Poems by Ezra Maloney and Tamara Miles


Ezra Maloney is writer and student based in Dublin, Ireland. He has been published in a variety of student publications and newspapers and is currently working on his first poetry collection.

 

 

Connemara

There is something ancient in the air
this brutal landscape
flat as the back of your hand.
Your hair stands straight as beach grass
Standing in fields lousy with peat
as in the distance you can still hear
the beating of drums
The call to action of connaughtmen
Whose footsteps this ground remembers.

The wind rises and the sea spits
Over the beaches stiff with salt and history
From carraroe to clifden –
Connemara remembers her native tongue
A language that will not be vanquished.
(Beatha theanga i a labhairt.)

On a winter’s day you observe the land –
Where beauty meets terror along the edge of a coast
Where walls built by long-dead hands still stand
Where seaweed glistens on lonely beaches
You turn
facing this land
And know it as your own.

 

 

June

Sadness silenced me
like a glove over my mouth.
Caught by surprise
it pierced my heart
Red
like a child’s balloon,
with pin-fingered hands.

Often
I wake
Torn from sleep by some dark thing
or another
and lie
Watching hope sail like lost balloons
across the darkened sky.

 

 

 

Tamara Miles teaches college English and Humanities. Her poetry has appeared in Fall Lines; Pantheon; O’Bheal Five Words, Tishman Review; Animal; Obra/Artifact; Rush; Apricity; Snapdragon; Crosswinds Poetry Journal; Whatever Our Souls, Cenacle, and Oyster River Pages. A 2016 contributor at the Sewanee Writers’ Conference and a resident at Rivendell Writers Colony in August, 2017. She has an audio poetry journal/radio show at SpiritPlantsRadio.com called “Where the Most Light Falls.”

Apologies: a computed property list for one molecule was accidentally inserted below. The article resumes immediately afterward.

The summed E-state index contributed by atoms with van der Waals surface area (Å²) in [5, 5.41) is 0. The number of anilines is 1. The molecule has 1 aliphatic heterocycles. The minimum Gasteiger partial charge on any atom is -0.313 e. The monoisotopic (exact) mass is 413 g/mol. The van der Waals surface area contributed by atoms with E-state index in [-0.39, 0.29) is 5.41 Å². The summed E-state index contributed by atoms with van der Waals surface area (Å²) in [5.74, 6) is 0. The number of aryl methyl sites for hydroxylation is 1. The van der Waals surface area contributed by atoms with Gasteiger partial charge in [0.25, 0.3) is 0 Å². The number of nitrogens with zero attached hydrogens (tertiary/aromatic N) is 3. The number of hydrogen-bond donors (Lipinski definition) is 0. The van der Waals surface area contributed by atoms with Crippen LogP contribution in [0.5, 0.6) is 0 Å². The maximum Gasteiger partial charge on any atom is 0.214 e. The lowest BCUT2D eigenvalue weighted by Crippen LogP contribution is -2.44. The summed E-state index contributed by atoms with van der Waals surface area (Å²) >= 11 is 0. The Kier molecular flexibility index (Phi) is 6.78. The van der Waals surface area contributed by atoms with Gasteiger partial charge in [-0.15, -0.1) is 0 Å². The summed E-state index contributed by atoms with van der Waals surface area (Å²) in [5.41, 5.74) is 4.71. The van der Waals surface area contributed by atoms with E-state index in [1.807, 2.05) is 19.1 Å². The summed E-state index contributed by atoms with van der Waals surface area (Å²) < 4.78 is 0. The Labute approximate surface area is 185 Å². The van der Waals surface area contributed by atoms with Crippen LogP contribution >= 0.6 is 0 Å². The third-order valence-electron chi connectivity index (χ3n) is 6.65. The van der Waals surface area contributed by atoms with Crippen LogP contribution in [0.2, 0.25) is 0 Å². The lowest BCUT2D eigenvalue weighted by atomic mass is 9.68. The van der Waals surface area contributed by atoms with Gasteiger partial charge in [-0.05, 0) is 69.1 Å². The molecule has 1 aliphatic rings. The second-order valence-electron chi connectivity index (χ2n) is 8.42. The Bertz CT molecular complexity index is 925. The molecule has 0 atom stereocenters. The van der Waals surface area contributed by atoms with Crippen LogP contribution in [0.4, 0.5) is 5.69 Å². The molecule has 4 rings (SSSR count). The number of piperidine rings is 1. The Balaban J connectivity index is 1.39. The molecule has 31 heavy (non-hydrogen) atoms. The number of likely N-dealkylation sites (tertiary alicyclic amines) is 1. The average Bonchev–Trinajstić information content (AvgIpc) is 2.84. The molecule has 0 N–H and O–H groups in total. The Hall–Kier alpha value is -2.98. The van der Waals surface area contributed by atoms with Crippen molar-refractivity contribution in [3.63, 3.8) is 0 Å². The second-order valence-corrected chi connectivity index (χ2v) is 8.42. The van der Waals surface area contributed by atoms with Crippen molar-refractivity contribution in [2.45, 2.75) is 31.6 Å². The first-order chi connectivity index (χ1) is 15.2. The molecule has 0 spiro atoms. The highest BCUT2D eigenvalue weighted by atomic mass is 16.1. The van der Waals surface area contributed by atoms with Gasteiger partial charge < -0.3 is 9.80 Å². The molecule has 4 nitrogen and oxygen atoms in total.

Sweetgum Ball

 

Spiny hotel with vacancies, pits,

ant caverns, acne scars,

 

jester’s hat, crown

of thorns,

 

hard sponge in my closed palm,

 

punchy like the massager I bought

for my feet at the health food store,

which I loaned to my yoga

instructor (she never gave it back).

 

It leaves imprints on my fingers

that could be used in forensics,

 

and with that thought an urge to get

in the pond, lie down, face first,

 

be discovered all mossy, poetically

dead, a ghost who haunts

the sweet gum tree.

 

Spiked hair. It rolls, tumbles,

pinball, prize – hides a tiny green

parasite —

 

instrument of torture,

pointed ball and chain, swinging,

swinging,

 

a world in an eyeball, globe,

 

a crucifixion grape.

 

 

Pond Host

 

Bullfrog, your skin like a Spanish olive,

your blotchy body hid in swaying grass,

sunny throat that bellows blasts of the blues

between a threat and an invitation,

 

so kind to introduce me to the pond

at ten a.m. for yoga on the grass.

 

I haven’t known too many better hours,

or less demanding, simpler times of bliss,

out here in my peaceful meditation.

 

When at your shore I roll my red mat out,

seat myself to gaze ahead at green depths,

into woods beyond, where a buck protests

my interference with his lovemaking,

 

I go green myself, I go dark and deep,

crave only a silent moth as my witness,

will myself to seek nothing but thunder.

 

The companion voices in your chorus

are masters of acoustics in the night

and will wrestle you down for a female —

 

others among you, I’m told, are silent,

strategic types who wait rather than fight.

 

Oh, bullfrog, what we do for the mating,

the certain grasp, so brief after the wait,

 

or for the ballistic lunge and tongue strike

that signifies a different, dark hunger.

 

 

 

Emboldened

 

It ought to invite awe,

a snowy owl, a-flight,

prey proudly carried through

pines in winter’s cold hours,

when even mental boughs

are glittered with fine frost.

Behold her in reverse,

her feathers still glowing.

 

Think of nothing else save

the true sound she questions

out at night to remote

half-believers who may,

or may not, hear even

if they listen, proving

more deaf than dumb to this

language of tree-roosters.

 

Try, in vain, to follow

close her swift, retreating

wings, immortal as we

are, coming through dusky

woods, our fingers clutching

tightly to us a love

docile, surrendered, but

still breathing on its own.